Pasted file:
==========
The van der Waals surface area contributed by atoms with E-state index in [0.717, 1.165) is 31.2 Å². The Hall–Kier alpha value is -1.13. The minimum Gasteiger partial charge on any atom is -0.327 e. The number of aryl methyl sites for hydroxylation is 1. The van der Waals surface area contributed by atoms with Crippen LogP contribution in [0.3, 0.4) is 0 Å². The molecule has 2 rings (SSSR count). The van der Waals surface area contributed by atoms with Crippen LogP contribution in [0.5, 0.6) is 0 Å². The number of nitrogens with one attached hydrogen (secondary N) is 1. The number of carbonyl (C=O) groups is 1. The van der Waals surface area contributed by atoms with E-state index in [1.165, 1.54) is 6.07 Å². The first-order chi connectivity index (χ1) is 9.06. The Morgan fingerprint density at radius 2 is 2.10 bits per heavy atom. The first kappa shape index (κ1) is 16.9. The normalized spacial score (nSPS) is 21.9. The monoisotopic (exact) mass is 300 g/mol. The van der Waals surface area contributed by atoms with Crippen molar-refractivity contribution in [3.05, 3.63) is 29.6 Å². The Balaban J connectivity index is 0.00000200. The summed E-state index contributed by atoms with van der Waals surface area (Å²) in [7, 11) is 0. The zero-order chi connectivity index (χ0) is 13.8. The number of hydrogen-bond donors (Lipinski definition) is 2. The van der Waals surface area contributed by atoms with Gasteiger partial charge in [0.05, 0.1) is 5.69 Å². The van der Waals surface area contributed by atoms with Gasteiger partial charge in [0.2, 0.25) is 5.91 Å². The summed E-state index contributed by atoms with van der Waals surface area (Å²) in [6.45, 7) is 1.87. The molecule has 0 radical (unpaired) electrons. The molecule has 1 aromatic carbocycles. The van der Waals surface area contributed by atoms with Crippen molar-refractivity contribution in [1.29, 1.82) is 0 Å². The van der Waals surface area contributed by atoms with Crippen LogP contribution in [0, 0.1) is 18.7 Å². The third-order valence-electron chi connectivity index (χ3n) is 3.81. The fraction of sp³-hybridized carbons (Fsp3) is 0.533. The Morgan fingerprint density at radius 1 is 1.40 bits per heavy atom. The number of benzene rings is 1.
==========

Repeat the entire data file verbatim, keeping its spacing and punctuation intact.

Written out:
The van der Waals surface area contributed by atoms with E-state index in [0.717, 1.165) is 31.2 Å². The Hall–Kier alpha value is -1.13. The minimum Gasteiger partial charge on any atom is -0.327 e. The number of aryl methyl sites for hydroxylation is 1. The van der Waals surface area contributed by atoms with Crippen LogP contribution in [0.3, 0.4) is 0 Å². The molecule has 2 rings (SSSR count). The van der Waals surface area contributed by atoms with Crippen LogP contribution in [0.5, 0.6) is 0 Å². The number of nitrogens with one attached hydrogen (secondary N) is 1. The number of carbonyl (C=O) groups is 1. The van der Waals surface area contributed by atoms with E-state index in [1.165, 1.54) is 6.07 Å². The first-order chi connectivity index (χ1) is 9.06. The Morgan fingerprint density at radius 2 is 2.10 bits per heavy atom. The first kappa shape index (κ1) is 16.9. The normalized spacial score (nSPS) is 21.9. The monoisotopic (exact) mass is 300 g/mol. The van der Waals surface area contributed by atoms with Crippen molar-refractivity contribution in [3.05, 3.63) is 29.6 Å². The Balaban J connectivity index is 0.00000200. The summed E-state index contributed by atoms with van der Waals surface area (Å²) in [7, 11) is 0. The zero-order chi connectivity index (χ0) is 13.8. The number of hydrogen-bond donors (Lipinski definition) is 2. The van der Waals surface area contributed by atoms with Gasteiger partial charge in [0.05, 0.1) is 5.69 Å². The van der Waals surface area contributed by atoms with Gasteiger partial charge in [0.2, 0.25) is 5.91 Å². The summed E-state index contributed by atoms with van der Waals surface area (Å²) in [6.45, 7) is 1.87. The molecule has 0 radical (unpaired) electrons. The molecule has 1 aromatic carbocycles. The van der Waals surface area contributed by atoms with Crippen molar-refractivity contribution in [1.29, 1.82) is 0 Å². The van der Waals surface area contributed by atoms with Crippen LogP contribution in [0, 0.1) is 18.7 Å². The third-order valence-electron chi connectivity index (χ3n) is 3.81. The fraction of sp³-hybridized carbons (Fsp3) is 0.533. The Morgan fingerprint density at radius 1 is 1.40 bits per heavy atom. The number of benzene rings is 1.